Show, Don't Tell is the rule in storytelling, though books are able to get away with breaking that rule more than film and television can. That's because books have narration, which means that essentially anything that happens, the reader is being told about no matter what. When we're told in great detail what's happening in, say, an action scene, we're being "shown" the event. When we're simply told that the scene happened, we're being "told". In both cases, the scene is still indicated entirely with written narration. Dialog, however, is different. When two or more characters are talking, we're expected to see exactly what they're saying. This is the literary equivalent of "showing" us the conversation. We know exactly what Alice and Bob say, and in our head, we can picture the conversation happening as clearly as if we were watching a movie or in the room with the characters. Sometimes, however, authors decide they'd rather tell about the conversation than show the conversation directly. This is Informed Conversation. Consider the differences between the following. Direct conversation:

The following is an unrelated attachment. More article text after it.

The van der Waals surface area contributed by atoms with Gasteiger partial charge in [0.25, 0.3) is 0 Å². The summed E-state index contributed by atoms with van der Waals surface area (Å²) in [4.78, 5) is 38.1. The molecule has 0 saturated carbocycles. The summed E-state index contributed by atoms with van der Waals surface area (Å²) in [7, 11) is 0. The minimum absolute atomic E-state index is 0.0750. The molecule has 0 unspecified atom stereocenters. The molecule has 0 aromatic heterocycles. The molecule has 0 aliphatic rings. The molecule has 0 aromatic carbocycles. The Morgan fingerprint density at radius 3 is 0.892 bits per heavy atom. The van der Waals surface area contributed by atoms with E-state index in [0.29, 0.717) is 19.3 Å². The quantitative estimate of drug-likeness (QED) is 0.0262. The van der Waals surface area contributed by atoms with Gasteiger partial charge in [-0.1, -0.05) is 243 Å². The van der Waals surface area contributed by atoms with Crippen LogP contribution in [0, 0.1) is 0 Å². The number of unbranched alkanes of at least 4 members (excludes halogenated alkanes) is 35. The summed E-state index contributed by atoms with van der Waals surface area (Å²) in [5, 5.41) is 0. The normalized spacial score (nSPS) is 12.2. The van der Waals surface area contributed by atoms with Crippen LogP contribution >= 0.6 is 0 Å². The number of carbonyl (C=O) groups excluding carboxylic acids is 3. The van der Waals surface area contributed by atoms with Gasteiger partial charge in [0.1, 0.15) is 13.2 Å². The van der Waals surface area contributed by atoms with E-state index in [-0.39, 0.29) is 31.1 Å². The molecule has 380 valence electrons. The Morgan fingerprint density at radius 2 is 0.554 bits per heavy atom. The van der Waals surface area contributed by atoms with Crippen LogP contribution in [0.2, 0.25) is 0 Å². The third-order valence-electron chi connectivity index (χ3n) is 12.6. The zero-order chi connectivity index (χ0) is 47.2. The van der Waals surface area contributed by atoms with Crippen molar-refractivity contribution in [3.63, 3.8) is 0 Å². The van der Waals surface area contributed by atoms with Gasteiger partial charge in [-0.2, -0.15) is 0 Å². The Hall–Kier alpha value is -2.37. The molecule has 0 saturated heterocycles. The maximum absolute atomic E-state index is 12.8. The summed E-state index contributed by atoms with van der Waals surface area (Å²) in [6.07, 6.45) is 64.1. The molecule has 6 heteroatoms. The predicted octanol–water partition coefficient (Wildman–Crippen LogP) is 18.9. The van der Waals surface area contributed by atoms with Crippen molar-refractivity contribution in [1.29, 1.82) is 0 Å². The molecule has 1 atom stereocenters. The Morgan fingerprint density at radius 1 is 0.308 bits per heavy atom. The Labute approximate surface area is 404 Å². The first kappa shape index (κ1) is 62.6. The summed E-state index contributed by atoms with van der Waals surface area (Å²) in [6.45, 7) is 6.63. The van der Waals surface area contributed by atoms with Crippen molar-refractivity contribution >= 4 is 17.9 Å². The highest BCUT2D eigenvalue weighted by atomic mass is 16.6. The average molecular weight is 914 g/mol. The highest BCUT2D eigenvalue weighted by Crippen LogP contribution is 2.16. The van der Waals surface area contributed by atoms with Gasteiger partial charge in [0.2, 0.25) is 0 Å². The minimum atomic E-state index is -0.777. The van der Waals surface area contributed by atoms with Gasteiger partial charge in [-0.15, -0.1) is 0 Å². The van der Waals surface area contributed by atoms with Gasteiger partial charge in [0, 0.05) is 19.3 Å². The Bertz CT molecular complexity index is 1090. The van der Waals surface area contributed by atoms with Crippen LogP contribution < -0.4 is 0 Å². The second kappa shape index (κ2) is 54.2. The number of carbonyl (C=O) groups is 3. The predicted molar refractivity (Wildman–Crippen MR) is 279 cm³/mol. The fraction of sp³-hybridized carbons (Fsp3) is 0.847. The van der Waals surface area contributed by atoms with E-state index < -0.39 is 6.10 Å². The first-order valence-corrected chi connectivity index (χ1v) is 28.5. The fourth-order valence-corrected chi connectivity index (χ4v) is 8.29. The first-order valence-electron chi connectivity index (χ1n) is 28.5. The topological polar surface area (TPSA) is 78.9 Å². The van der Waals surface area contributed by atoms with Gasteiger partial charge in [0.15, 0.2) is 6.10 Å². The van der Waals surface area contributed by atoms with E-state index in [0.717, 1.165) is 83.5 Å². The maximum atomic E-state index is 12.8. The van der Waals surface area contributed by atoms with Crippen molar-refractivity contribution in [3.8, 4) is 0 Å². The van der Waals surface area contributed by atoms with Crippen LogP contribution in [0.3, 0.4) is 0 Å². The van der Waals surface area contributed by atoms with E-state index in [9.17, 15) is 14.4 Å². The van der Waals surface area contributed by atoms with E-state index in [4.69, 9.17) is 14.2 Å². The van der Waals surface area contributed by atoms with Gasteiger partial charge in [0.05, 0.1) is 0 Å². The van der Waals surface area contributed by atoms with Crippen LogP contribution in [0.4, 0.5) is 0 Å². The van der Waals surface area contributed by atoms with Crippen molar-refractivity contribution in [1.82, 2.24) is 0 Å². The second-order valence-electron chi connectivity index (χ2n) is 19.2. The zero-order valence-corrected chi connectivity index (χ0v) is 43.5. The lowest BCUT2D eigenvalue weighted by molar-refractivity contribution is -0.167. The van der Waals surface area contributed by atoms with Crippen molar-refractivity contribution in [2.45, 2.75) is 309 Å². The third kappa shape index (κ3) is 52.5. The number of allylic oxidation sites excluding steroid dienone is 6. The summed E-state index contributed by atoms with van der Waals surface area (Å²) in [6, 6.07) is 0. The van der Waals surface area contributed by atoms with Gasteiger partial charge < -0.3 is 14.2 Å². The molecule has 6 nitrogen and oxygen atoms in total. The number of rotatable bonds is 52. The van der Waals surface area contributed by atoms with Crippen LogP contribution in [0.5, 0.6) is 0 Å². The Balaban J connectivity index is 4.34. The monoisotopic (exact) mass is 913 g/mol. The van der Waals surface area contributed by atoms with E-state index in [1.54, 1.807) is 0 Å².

- "Some people are just stupid," Alice said, as she hung up her coat."What brought that up?" Bob asked."When I was driving home," Alice said, "I saw a cop car right there kinda out in the open at a junction, and so I slowed down. But the guy behind me kept zipping right up to the point where he was practically tailgating me, and I saw the cop car pull right out and hit his lights.""What?" Bob asked. "Was the cop car, like, hidden behind a bush or something?""No, it was right out in the open, real easy to see. No way you could have missed it. Broad daylight and everything."Bob shook his head in amazement. "Wow, what a dumbass. That reminds me of when I saw some guy pull right in front of me so close I had to honk my horn, then he immediately got pulled over. Did he not notice the cop car right behind him? I didn't even know it was there myself until I saw the lights, but how'd he not look in his rear view mirror?! Some people are so dumb, like you said."
- When Alice got home from work, she told Bob about how she spotted a police car out in the open waiting to pull over speeders, and slowed down to avoid it, but somehow the person behind her didn't notice and actually sped up to the point where he was tailgating her. The police car had pulled over the tailgater. Bob shook his head in amazement upon hearing the story, and related a story of his own, about the time a driver who happened to have a police car right behind him stupidly decided to pull right in front of Bob and immediately got pulled over.